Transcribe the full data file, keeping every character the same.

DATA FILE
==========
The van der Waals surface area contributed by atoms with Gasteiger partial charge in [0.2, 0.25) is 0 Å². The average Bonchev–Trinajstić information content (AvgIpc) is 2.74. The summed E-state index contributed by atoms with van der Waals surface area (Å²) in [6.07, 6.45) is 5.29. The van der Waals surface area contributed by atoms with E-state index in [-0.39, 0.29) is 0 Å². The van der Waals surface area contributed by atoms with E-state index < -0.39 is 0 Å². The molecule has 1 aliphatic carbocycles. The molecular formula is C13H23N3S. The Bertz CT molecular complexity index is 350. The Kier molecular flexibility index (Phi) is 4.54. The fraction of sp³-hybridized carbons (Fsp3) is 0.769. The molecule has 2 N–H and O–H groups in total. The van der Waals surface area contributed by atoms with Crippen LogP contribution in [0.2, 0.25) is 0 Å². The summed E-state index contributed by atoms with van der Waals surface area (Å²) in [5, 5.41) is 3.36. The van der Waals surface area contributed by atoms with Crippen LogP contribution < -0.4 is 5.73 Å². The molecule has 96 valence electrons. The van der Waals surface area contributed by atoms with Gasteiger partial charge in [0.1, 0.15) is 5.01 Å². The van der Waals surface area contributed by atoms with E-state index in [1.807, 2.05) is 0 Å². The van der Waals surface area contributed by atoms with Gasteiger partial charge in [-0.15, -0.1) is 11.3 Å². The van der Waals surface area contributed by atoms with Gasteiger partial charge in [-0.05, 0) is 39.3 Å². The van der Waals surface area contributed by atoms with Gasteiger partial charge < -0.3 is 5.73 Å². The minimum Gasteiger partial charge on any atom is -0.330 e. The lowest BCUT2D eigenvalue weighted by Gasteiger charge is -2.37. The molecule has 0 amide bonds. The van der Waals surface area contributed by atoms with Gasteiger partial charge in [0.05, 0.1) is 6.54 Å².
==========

The van der Waals surface area contributed by atoms with Gasteiger partial charge in [0.2, 0.25) is 0 Å². The average Bonchev–Trinajstić information content (AvgIpc) is 2.74. The summed E-state index contributed by atoms with van der Waals surface area (Å²) in [6.07, 6.45) is 5.29. The van der Waals surface area contributed by atoms with E-state index in [-0.39, 0.29) is 0 Å². The van der Waals surface area contributed by atoms with E-state index < -0.39 is 0 Å². The molecule has 1 aliphatic carbocycles. The molecular formula is C13H23N3S. The Bertz CT molecular complexity index is 350. The Kier molecular flexibility index (Phi) is 4.54. The fraction of sp³-hybridized carbons (Fsp3) is 0.769. The molecule has 2 N–H and O–H groups in total. The van der Waals surface area contributed by atoms with Crippen LogP contribution in [0.2, 0.25) is 0 Å². The summed E-state index contributed by atoms with van der Waals surface area (Å²) in [5, 5.41) is 3.36. The van der Waals surface area contributed by atoms with Crippen LogP contribution < -0.4 is 5.73 Å². The molecule has 96 valence electrons. The van der Waals surface area contributed by atoms with Gasteiger partial charge in [0.1, 0.15) is 5.01 Å². The van der Waals surface area contributed by atoms with E-state index in [1.807, 2.05) is 0 Å². The van der Waals surface area contributed by atoms with Gasteiger partial charge in [-0.15, -0.1) is 11.3 Å². The van der Waals surface area contributed by atoms with Gasteiger partial charge in [-0.05, 0) is 39.3 Å². The van der Waals surface area contributed by atoms with Gasteiger partial charge < -0.3 is 5.73 Å². The minimum Gasteiger partial charge on any atom is -0.330 e. The lowest BCUT2D eigenvalue weighted by Gasteiger charge is -2.37. The molecule has 0 amide bonds. The van der Waals surface area contributed by atoms with Gasteiger partial charge in [0.05, 0.1) is 6.54 Å².